Birmingham Moseley 70 v 16 Hull Ionians
The first fixture of the 2019/20 season resulted in a heavy defeat, 70pts to 16, at Billesley Common but the Ionians squad competed manfully through-out and gained some reward for their efforts with two tries late in the game.
Even the beleaguered Boris Johnson would have been pressed to put a positive spin on the size of the defeat, however it was a salutary lesson for the players new to N1 rugby and they showed sufficient mettle to bring some optimism to the visiting officials and the small band of supporters who had travelled south.
There were ominous signs from the off. The first scrum disintegrated alarmingly and Ben Palmer opened the scoring with the resulting penalty for the hosts. Ionians’ depleted resources were stretched to the limit when Sam Crane limped off in the third minute and their defence was severely tested before Birmingham finally crossed the line in the 14th minute, a scrum on the 5m line providing good ball that was swept across the back line into the hands of “old boy” Aquille Smith to glide over in the corner. Palmer converted well from near the touch line to give Birmingham a 10 point advantage.
Ionians gained some control and briefly threatened through the centre pairing of Billy Hardy and James Tinkenell but they then conceded possession and the hosts were quick to punish such largesse, once again moving the ball swiftly wide to give winger Mason Tonks a clear run to the line, Palmer’s goal pushed the score to 17 – 0 with quarter of the match played.
A powerful break from Hardy took Ionians as deep into enemy territory as they had thus far mustered and Birmingham’s fractured defence conceded a penalty, allowing Joe Green to open the visitors account with a straightforward goal.
Birmingham came back from the re-start, a series of drives took the forwards close to the line before Portuguese International, Jacques Leroux, drove over for the first of his two tries, Palmer again added the extras to push Moseley ahead to 24 – 3.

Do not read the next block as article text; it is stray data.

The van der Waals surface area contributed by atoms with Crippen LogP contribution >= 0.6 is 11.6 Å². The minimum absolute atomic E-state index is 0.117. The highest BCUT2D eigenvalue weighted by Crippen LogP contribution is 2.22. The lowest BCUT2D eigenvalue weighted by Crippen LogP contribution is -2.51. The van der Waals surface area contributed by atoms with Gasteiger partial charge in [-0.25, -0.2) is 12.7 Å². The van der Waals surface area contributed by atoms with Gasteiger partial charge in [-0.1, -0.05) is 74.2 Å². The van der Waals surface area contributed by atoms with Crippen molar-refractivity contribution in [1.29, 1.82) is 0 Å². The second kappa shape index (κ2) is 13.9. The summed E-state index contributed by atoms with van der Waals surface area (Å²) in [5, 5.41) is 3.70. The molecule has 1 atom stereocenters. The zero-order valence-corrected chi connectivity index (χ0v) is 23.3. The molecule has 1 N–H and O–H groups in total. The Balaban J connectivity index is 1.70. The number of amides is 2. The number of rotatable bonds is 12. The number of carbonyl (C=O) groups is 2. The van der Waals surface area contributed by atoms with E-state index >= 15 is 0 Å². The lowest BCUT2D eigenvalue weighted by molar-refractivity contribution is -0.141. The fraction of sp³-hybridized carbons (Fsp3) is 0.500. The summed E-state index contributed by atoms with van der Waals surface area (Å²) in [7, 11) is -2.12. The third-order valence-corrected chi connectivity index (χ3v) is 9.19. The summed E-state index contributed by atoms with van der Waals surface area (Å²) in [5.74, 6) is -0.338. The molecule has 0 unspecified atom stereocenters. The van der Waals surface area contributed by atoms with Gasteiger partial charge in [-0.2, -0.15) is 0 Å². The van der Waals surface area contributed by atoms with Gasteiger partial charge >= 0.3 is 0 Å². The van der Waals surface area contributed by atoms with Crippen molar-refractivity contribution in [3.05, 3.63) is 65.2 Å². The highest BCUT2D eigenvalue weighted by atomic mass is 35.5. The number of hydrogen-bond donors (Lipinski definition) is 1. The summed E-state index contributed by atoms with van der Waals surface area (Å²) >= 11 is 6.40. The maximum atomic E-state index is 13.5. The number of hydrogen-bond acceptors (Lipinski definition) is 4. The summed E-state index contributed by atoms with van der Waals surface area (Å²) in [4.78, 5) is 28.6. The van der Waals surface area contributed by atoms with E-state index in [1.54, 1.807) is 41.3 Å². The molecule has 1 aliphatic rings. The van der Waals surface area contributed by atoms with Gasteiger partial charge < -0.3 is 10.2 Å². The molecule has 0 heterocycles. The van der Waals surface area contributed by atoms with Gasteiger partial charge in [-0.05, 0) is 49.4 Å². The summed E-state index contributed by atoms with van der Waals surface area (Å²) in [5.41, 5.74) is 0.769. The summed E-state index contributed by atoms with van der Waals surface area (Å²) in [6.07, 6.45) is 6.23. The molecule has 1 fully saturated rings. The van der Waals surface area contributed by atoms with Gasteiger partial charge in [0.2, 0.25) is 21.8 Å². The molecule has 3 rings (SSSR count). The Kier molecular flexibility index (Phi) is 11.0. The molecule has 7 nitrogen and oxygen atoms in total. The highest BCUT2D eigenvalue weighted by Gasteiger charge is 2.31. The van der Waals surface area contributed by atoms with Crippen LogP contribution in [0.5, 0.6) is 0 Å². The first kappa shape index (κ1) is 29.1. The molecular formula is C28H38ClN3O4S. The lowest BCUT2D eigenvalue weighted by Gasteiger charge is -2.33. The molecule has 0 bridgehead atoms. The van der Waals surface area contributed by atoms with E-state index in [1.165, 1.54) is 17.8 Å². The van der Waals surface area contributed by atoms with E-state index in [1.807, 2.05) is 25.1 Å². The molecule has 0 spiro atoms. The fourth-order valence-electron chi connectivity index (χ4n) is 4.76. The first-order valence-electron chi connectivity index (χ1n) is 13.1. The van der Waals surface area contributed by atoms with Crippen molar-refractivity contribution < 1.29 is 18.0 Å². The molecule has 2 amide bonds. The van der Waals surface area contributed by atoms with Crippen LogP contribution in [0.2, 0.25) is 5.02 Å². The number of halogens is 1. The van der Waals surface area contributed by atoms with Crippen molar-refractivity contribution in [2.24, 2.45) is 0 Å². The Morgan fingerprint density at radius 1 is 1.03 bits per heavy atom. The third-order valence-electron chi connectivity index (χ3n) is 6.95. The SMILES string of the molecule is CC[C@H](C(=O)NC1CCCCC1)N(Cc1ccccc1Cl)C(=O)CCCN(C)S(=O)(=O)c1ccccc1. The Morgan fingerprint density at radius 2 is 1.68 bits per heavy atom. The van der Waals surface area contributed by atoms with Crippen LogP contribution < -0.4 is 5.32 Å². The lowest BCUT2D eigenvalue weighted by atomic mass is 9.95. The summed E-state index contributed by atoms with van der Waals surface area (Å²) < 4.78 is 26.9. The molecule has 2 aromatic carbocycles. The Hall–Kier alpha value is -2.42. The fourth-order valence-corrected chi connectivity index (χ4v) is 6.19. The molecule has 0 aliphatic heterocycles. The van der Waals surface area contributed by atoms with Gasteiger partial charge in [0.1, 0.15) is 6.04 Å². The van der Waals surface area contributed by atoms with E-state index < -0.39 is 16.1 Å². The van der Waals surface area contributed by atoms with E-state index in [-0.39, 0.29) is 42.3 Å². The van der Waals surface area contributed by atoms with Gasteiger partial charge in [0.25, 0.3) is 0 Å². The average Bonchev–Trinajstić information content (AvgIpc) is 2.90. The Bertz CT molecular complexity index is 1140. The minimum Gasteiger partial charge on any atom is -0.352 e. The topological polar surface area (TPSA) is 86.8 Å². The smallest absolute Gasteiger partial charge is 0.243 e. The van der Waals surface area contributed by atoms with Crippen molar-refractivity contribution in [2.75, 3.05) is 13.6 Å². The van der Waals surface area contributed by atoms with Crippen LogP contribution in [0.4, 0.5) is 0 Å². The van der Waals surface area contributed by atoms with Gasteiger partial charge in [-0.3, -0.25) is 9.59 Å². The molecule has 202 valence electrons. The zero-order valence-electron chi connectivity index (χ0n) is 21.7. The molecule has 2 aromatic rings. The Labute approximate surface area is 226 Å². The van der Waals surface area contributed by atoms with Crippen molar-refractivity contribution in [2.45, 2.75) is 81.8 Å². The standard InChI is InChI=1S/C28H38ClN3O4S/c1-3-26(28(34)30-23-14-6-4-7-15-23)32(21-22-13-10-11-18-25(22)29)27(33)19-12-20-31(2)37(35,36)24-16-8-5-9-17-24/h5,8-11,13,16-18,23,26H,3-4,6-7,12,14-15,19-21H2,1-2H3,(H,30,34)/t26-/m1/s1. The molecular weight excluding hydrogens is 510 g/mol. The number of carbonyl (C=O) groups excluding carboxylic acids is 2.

Ionians eventually acclimatised to the pace and intensity and began to offer more of an attacking threat. Stand in stand-off Luke Thundercliffe ghosted through a gap and carried the ball up to the home 22, with the pack in support the ball was driven on but Moseley were able to win back possession at the break-down and clear to touch.
Ionians finished the half strongly. A line-out well within the hosts 22 was driven in field where Ben Bell made inroads through the home defence. Moseley transgressed at the breakdown, illegally stealing possession, and Green added a further three points to Ionians tally and a half time score of 24 – 6.
It took Moseley a little over five minutes of the second half to secure the bonus point try. Some smart interplay, orchestrated by Palmer, worked play up close to the Ionians try line before the fans Favourite, Buster Lawrence, muscled over. Palmer was true with the conversion, 31 – 6.
Ionians went back on the attack and should have gained something when Duell Trueman was blatantly impeded following up his own kick, but play was allowed to continue and was quickly transferred to the other end of the field where Lawrence was lurking out wide to run in unopposed.
Ionians had clearly run out of steam and conceded three further tries in quick succession; Moseley were able to turn on the style to good effect with both wingers the beneficiaries, Tonks adding one try and Smith two, to complete a hat-trick.
Re- enforcements arrived for both sides and the rejuvenated Ionians eight were able to fashion a score following a rare line-out success. A clean take saw the ball stuck up the jumper and driven on and over for a try for Ben Stephenson, no less than their efforts deserved.
Dan Wright chalked that score off when he pounced on a loose ball to dive over to put Birmingham 65 – 11 in front only for Ionians to repeat their earlier feat, this time ebullient Ben Bell bullocking over from the back of the line.
Moseley had the last word, Leroux grabbing a second try, to complete a comprehensive defeat of the league’s new boys, and at times it looked like men against boys, but a great deal of credit must go to the Ionians players who were getting a first taste of national rugby. They acquitted themselves well and will be better for the experience.